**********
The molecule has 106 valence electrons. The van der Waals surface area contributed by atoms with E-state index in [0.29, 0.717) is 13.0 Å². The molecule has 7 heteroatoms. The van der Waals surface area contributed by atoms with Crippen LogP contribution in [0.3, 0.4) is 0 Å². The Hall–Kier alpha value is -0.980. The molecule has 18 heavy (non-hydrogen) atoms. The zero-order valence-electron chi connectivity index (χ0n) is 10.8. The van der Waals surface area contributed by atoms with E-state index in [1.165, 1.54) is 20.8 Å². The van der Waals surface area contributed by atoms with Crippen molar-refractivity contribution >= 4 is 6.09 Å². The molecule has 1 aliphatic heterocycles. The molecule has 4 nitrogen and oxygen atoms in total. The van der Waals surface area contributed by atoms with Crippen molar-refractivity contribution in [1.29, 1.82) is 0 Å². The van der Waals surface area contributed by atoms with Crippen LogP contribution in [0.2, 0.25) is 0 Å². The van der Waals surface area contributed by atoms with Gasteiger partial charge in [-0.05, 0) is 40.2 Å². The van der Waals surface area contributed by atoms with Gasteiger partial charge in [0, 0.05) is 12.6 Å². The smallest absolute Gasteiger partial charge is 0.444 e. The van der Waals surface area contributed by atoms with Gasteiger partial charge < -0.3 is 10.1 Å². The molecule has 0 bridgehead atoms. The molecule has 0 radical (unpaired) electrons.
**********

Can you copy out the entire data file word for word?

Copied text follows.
The molecule has 106 valence electrons. The van der Waals surface area contributed by atoms with E-state index in [0.29, 0.717) is 13.0 Å². The molecule has 7 heteroatoms. The van der Waals surface area contributed by atoms with Crippen LogP contribution in [0.3, 0.4) is 0 Å². The Hall–Kier alpha value is -0.980. The molecule has 18 heavy (non-hydrogen) atoms. The zero-order valence-electron chi connectivity index (χ0n) is 10.8. The van der Waals surface area contributed by atoms with E-state index in [1.165, 1.54) is 20.8 Å². The van der Waals surface area contributed by atoms with Crippen molar-refractivity contribution >= 4 is 6.09 Å². The molecule has 1 aliphatic heterocycles. The molecule has 4 nitrogen and oxygen atoms in total. The van der Waals surface area contributed by atoms with Crippen molar-refractivity contribution in [1.29, 1.82) is 0 Å². The van der Waals surface area contributed by atoms with Crippen LogP contribution in [0.2, 0.25) is 0 Å². The van der Waals surface area contributed by atoms with Gasteiger partial charge in [-0.05, 0) is 40.2 Å². The van der Waals surface area contributed by atoms with Gasteiger partial charge in [0, 0.05) is 12.6 Å². The smallest absolute Gasteiger partial charge is 0.444 e. The van der Waals surface area contributed by atoms with Gasteiger partial charge < -0.3 is 10.1 Å². The molecule has 0 bridgehead atoms. The molecule has 0 radical (unpaired) electrons.